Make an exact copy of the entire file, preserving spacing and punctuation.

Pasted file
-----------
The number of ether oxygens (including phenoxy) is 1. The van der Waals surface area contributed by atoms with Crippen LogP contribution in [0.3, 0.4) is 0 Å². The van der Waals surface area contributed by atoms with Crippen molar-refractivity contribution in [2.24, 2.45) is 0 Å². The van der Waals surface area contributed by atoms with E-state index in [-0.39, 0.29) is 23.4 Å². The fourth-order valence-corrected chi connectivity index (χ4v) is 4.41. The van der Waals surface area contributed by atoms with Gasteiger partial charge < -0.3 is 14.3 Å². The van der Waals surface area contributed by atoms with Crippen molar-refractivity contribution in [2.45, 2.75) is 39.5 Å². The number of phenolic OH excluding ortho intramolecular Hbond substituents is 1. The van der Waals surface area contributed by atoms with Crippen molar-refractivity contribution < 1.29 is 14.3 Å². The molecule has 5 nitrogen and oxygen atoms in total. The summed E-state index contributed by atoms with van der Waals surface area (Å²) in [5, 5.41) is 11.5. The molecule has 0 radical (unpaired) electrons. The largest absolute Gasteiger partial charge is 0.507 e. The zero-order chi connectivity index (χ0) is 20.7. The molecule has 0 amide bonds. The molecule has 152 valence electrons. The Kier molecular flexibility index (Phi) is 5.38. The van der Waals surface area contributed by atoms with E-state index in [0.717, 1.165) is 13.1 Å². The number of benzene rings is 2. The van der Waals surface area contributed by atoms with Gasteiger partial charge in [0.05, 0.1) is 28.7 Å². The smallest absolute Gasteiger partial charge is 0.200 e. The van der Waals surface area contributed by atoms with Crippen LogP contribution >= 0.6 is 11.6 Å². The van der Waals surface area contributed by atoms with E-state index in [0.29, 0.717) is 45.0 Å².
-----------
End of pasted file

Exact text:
The number of ether oxygens (including phenoxy) is 1. The van der Waals surface area contributed by atoms with Crippen LogP contribution in [0.3, 0.4) is 0 Å². The van der Waals surface area contributed by atoms with Crippen molar-refractivity contribution in [2.24, 2.45) is 0 Å². The van der Waals surface area contributed by atoms with E-state index in [-0.39, 0.29) is 23.4 Å². The fourth-order valence-corrected chi connectivity index (χ4v) is 4.41. The van der Waals surface area contributed by atoms with Gasteiger partial charge < -0.3 is 14.3 Å². The van der Waals surface area contributed by atoms with Crippen molar-refractivity contribution in [2.45, 2.75) is 39.5 Å². The number of phenolic OH excluding ortho intramolecular Hbond substituents is 1. The van der Waals surface area contributed by atoms with Crippen molar-refractivity contribution < 1.29 is 14.3 Å². The molecule has 5 nitrogen and oxygen atoms in total. The summed E-state index contributed by atoms with van der Waals surface area (Å²) in [5, 5.41) is 11.5. The molecule has 0 radical (unpaired) electrons. The largest absolute Gasteiger partial charge is 0.507 e. The zero-order chi connectivity index (χ0) is 20.7. The molecule has 0 amide bonds. The molecule has 152 valence electrons. The Kier molecular flexibility index (Phi) is 5.38. The van der Waals surface area contributed by atoms with E-state index in [0.717, 1.165) is 13.1 Å². The number of benzene rings is 2. The van der Waals surface area contributed by atoms with Gasteiger partial charge in [0.05, 0.1) is 28.7 Å². The smallest absolute Gasteiger partial charge is 0.200 e. The van der Waals surface area contributed by atoms with Crippen LogP contribution >= 0.6 is 11.6 Å². The van der Waals surface area contributed by atoms with E-state index in [0.29, 0.717) is 45.0 Å².